The Northern Territory has passed new adoption laws allowing same-sex couples to adopt children for the first time.

The Adoption of Children Legislation Amendment (Equality) Bill 2017 was passed through parliament yesterday, removing pre-existing discrimination against same-couples.

The move makes the Northern Territory the last Australian state or territory to allow same-sex couples to adopt.

Director of Legal Advocacy at the Human Rights Law Centre, Anna Brown, welcomed the news.

“The Northern Territory joins the rest of Australia in recognising that what matters most is that children grow up in loving and safe homes – regardless of the gender of the people that care for them,” she said.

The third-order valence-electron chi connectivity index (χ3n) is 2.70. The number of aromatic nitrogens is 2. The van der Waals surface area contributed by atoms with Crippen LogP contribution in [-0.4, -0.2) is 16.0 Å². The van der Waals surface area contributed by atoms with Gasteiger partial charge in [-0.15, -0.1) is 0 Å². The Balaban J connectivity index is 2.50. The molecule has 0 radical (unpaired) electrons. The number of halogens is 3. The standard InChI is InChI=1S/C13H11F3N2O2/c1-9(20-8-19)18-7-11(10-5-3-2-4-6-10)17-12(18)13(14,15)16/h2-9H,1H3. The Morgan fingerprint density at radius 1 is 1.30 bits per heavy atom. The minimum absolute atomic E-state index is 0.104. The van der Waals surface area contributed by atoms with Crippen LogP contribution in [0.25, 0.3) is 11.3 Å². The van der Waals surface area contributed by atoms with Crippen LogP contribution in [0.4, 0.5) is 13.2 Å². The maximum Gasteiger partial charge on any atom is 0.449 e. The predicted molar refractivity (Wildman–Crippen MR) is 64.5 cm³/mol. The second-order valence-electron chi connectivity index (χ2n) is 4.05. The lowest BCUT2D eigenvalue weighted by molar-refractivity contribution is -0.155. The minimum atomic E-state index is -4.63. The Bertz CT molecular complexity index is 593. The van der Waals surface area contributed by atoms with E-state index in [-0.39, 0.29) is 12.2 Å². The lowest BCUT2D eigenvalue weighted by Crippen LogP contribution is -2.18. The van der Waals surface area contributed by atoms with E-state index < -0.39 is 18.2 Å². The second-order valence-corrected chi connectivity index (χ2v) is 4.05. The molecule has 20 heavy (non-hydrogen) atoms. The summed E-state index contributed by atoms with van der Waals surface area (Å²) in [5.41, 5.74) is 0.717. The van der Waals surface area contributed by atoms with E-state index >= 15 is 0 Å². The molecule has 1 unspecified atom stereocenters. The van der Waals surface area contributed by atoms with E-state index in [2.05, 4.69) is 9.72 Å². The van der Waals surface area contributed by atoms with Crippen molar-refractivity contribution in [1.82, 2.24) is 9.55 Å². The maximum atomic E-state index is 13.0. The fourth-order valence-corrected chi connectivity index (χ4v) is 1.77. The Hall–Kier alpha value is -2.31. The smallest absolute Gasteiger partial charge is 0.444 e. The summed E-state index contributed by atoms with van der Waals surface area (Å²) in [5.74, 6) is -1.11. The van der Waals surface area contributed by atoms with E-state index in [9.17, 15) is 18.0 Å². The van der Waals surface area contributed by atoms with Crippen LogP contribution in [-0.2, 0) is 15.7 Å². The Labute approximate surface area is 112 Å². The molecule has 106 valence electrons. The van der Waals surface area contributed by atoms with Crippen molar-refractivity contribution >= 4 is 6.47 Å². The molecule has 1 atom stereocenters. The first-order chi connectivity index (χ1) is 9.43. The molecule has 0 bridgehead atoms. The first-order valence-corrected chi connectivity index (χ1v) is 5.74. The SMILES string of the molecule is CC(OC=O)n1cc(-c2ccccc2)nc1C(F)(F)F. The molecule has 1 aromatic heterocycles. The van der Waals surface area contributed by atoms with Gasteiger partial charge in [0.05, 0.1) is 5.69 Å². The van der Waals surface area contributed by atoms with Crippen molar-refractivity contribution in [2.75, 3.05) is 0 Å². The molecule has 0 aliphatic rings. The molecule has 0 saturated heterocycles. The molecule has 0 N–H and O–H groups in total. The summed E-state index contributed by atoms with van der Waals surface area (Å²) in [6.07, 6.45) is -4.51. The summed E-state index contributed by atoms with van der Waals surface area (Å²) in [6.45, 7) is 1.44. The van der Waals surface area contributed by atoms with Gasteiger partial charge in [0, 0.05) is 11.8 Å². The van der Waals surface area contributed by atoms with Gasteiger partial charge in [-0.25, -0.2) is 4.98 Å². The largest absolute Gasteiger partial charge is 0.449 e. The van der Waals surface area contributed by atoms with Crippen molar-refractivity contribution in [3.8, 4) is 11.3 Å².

“Now that marriage equality has passed nationally, it’s important we bring the laws in every state in line with modern community values and remove every last stain of discrimination against LGBTI people from the statute books across this country.”

While same-sex couples in the Northern Territory were already raising children in foster and permanent care, they were previously prevented from adoption children even where it would have been in the child’s best interests.

Brown said the amended legislation will make a significant difference to children already being raised by same-sex couples.

“This will finally give them the emotional and legal stability that’s long overdue,” she said.

Along with adoption reform, the Northern Territory government has committed to dealing with the legacy of criminal convictions for homosexual offences.

During the postal survey Rainbow Families Victoria’s Felicity Marlowe penned an opinion piece on the marriage debate and its impact on her rainbow family.

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